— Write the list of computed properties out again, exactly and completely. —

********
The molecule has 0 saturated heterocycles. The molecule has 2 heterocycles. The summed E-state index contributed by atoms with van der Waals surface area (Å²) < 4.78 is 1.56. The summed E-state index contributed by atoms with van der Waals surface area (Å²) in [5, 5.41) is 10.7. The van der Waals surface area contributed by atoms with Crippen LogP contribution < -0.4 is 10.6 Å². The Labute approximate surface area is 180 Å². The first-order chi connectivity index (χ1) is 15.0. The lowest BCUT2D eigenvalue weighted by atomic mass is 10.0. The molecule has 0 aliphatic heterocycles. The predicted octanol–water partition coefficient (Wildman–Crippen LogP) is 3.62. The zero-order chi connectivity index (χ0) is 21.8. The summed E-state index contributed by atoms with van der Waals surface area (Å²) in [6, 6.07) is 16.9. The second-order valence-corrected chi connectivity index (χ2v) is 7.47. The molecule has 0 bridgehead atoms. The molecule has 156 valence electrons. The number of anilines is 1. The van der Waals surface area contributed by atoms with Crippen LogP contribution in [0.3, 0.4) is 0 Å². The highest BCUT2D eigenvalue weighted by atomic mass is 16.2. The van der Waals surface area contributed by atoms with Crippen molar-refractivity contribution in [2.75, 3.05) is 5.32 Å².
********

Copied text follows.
The molecule has 0 saturated heterocycles. The molecule has 2 heterocycles. The summed E-state index contributed by atoms with van der Waals surface area (Å²) < 4.78 is 1.56. The summed E-state index contributed by atoms with van der Waals surface area (Å²) in [5, 5.41) is 10.7. The van der Waals surface area contributed by atoms with Crippen LogP contribution < -0.4 is 10.6 Å². The Labute approximate surface area is 180 Å². The first-order chi connectivity index (χ1) is 15.0. The lowest BCUT2D eigenvalue weighted by atomic mass is 10.0. The molecule has 0 aliphatic heterocycles. The predicted octanol–water partition coefficient (Wildman–Crippen LogP) is 3.62. The zero-order chi connectivity index (χ0) is 21.8. The summed E-state index contributed by atoms with van der Waals surface area (Å²) in [6, 6.07) is 16.9. The second-order valence-corrected chi connectivity index (χ2v) is 7.47. The molecule has 0 bridgehead atoms. The molecule has 156 valence electrons. The number of anilines is 1. The van der Waals surface area contributed by atoms with Crippen LogP contribution in [0.3, 0.4) is 0 Å². The highest BCUT2D eigenvalue weighted by atomic mass is 16.2. The van der Waals surface area contributed by atoms with Crippen molar-refractivity contribution in [2.75, 3.05) is 5.32 Å².